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Snares penguin

Eudyptes robustus

Photo: Snares penguin
Weights and measures
Height at the shoulder from 50 to 70 cm
Weight from 2,5 to 4 kg
State of endangerment
Animal description
The Snares penguin (Eudyptes robustus) is a captivating species of crested penguin native to the Snares Islands, a small archipelago located to the south of New Zealand. This species is distinguished by its robust build, medium size, and the striking yellow crests that adorn its head, making it one of the more visually distinctive members of the penguin family.

Adult Snares penguins typically reach about 50 to 70 centimeters in height, making them neither the largest nor the smallest of the penguins. Their weight can vary significantly throughout the year due to the demands of breeding and molting, but on average, they weigh around 2.5 to 4 kilograms. One of their most remarkable features is the bright yellow eyebrow stripes that extend from above the eyes towards the back of the head, curving upwards. These crests are more pronounced in males and are thought to play a role in mate attraction.

The body of the Snares penguin is well adapted to its aquatic lifestyle. Their flippers are strong and powerful, enabling them to be agile swimmers capable of reaching speeds up to 25 kilometers per hour when hunting for food. Their diet mainly consists of krill, squid, and small fish, which they catch through skilled and energetic underwater pursuits. The penguins' plumage is dense and waterproof, with a blue-black back and a white front, a coloration that provides camouflage from predators both above and below the water.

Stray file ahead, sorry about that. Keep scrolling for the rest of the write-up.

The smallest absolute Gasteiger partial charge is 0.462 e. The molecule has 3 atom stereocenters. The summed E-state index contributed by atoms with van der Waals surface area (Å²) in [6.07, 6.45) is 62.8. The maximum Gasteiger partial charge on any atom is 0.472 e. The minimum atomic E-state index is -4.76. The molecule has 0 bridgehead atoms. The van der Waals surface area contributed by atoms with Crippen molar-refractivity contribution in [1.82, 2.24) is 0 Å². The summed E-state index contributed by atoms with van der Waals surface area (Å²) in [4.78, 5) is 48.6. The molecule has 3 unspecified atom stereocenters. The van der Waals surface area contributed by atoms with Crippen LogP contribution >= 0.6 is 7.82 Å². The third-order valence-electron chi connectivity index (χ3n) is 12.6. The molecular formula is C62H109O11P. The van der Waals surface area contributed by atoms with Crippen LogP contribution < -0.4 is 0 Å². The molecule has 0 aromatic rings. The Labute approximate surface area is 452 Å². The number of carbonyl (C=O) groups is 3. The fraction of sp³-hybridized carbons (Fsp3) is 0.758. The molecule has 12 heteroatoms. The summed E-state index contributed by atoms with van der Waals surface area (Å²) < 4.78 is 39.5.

Snares penguins are highly social birds, nesting in large, dense colonies on the forest floors of the Snares Islands. They exhibit a remarkable level of fidelity, both to their breeding site and their partner, with many pairs reuniting year after year to breed. The breeding season begins in September when the penguins return to the islands after spending the winter months at sea. They build nests out of twigs, grass, and pebbles, and the female typically lays two eggs. Both parents share the responsibilities of incubating the eggs and feeding the chicks once they hatch. The chicks are covered in fluffy brown down, which they shed for waterproof juvenile plumage before heading out to sea.

The Snares penguin leads a relatively secluded life, with its remote breeding sites being free from major predators. However, they are not entirely without threats. Human activities, particularly fishing, can lead to food shortages, and entanglement in fishing gear is a danger. Additionally, climate change poses a long-term threat by altering the distribution of their prey and potentially affecting the delicate ecosystem of the Snares Islands.

Despite these challenges, the Snares penguin is currently listed as "Vulnerable" by the International Union for Conservation of Nature (IUCN), primarily due to its restricted breeding range. Conservation efforts are in place to protect their habitat and monitor their population to ensure that these unique and charismatic birds can continue to thrive in their isolated southern sanctuary.
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